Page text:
Why not consider utilizing spiritual practices the next time you face frightening challenges. Researchers are finding this exercise can yield beneficial rewards.
Mark Hyman, MD, in “Calm Your Mind, Heal Your Body,” writes “What is this critical factor that determines so much about how healthy or how sick you are? It is your attitude, your social life, your community, and your spiritual beliefs.”
Hyman also states, “…the most powerful pharmacy in the world … is right between your ears!”
Healthier lifestyles might be found, not only in what’s between your ears, but, most importantly, in what’s between you and your God.
Richard Schiffman, in a Huffington Post article, wrote, “Research at Dartmouth Medical School found that patients with strong religious beliefs who underwent elective heart surgery were three times more likely to recover than those who were less religious. A 2011 study of inner city youth with asthma by researchers at the University of Cincinnati indicates that those who practiced prayer and meditation experienced fewer and less severe symptoms than those who had not. Other studies show that prayer boosts the immune system and helps to lessen the severity and frequency of a wide range of illnesses.”
Schiffman also states, “A recent survey reported in the Journal of Gerontology of 4,000 senior citizens in Durham, NC, found that people who prayed or meditated coped better with illness and lived longer than those who did not.”
Does prayer always work?
I’ve never seen a single healer, whether a MD or spiritual health care provider, claim 100 percent success rates in their practices. But I do believe that as each patient and healer expresses more divine characteristics and prays frequently, better consistent care will be experienced.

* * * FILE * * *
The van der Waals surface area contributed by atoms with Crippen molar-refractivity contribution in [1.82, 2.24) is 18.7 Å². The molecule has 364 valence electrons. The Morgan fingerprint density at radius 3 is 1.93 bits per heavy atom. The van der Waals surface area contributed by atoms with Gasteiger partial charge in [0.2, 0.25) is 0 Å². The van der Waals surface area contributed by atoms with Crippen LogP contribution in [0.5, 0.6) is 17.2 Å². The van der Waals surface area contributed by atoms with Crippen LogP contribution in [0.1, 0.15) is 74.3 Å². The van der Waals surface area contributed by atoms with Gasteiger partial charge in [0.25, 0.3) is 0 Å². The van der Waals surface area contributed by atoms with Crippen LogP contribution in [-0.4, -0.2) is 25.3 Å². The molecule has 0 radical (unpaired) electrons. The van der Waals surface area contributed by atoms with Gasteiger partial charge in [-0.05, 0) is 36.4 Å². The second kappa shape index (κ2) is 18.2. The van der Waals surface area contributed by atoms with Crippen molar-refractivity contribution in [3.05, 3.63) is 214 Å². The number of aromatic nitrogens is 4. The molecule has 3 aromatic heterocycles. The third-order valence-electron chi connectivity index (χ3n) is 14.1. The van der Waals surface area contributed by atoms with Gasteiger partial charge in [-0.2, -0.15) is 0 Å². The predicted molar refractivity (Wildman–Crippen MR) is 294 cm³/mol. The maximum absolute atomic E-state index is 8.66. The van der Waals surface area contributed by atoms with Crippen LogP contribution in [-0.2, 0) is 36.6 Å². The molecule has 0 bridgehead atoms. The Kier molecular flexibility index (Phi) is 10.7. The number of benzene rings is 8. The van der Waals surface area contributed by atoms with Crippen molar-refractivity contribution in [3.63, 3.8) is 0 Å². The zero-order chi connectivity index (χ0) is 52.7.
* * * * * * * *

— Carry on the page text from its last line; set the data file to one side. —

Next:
And what are divine characteristics? Compassion, joy, humility, and forgiveness, to name a few, could be considered identifying features of a spiritual consciousness – a divine attitude. These characteristics don’t emanate from brains because they are not matter-based. They must start from God and be expressed.
So, what’s the next step? Practice and experience.
I had the privilege of meeting Richard Krummel, MDiv, PhD, several weeks ago. We discussed prayer and spiritual practices. Krummel gave me copy of his new book, “Fear, Control, and Letting Go – How Psychological Principles and Spiritual Faith Can Help Us Recover From Our Fears.”
I especially appreciate the last chapter of the book. There, Krummel shares 91 specific spiritual exercises. A few examples:
Saying Thank You. A wonderful priest I knew said that when he went to bed, he repeated “thank you,” sometimes for up to five minutes, as a way to put himself more in touch with the spiritual. He would then, sometimes for another five minutes, repeat “help me” as a way to acknowledge that he was not in charge of the universe.
Ego Check. Each time you look at your watch, ask yourself if your ego is getting in the way. Do you have something you believe you need to protect that is bigger than your connection with God? Do you want people and things to be the way you want them?
Bible meditation. Pick a Bible verse and meditate on it. Sometimes all you need is to open the Bible and begin to read. A verse will seem to jump out at you. Meditate on that one. Ask yourself what the verse might mean for your life.
Active listening. God is calling you always. God is crazy about you, His creation. Practice active listening to God’s messages and learn to say, as Samuel did in the Old Testament, “Here I am, Lord.” Listen; you are not alone.
Writing Yourself a Letter as if It Were From God. Write a letter to yourself, in the first person, that explains why God loves you. For example, “I love you because I created you. You are wonderful. I gave you many talents. I am always with you.” Put the letter and envelope, address it to yourself, put a stamp on it, and mail it. Take a few quiet minutes to open it and read it when it arrives back at your house.
Yes, the next step in healthier lifestyles might be found, not only in what’s between your ears, but, most importantly, in what’s between you and your God.
Of course, self-centered, devilish thoughts are cruel and often quite disruptive. That’s why selfless motives and spiritual maturity are necessary when it comes to wellbeing. They root out self-absorbed fears that can cause ill-health.
Each small transformation of character allows more of the divine attitude to govern your mental and physical care. Prayer is so important in this regard. It primes the pump in your spiritual growth. It enables you to discover that everything about you starts with God.
A change of attitude can change everything for the better.
Keith Wommack is a Syndicated Columnist, Christian Science practitioner and teacher, husband, and step-dad. He has been described as a spiritual spur (since every horse needs a little nudge now and then). Keith’s columns originate at: KeithWommack.com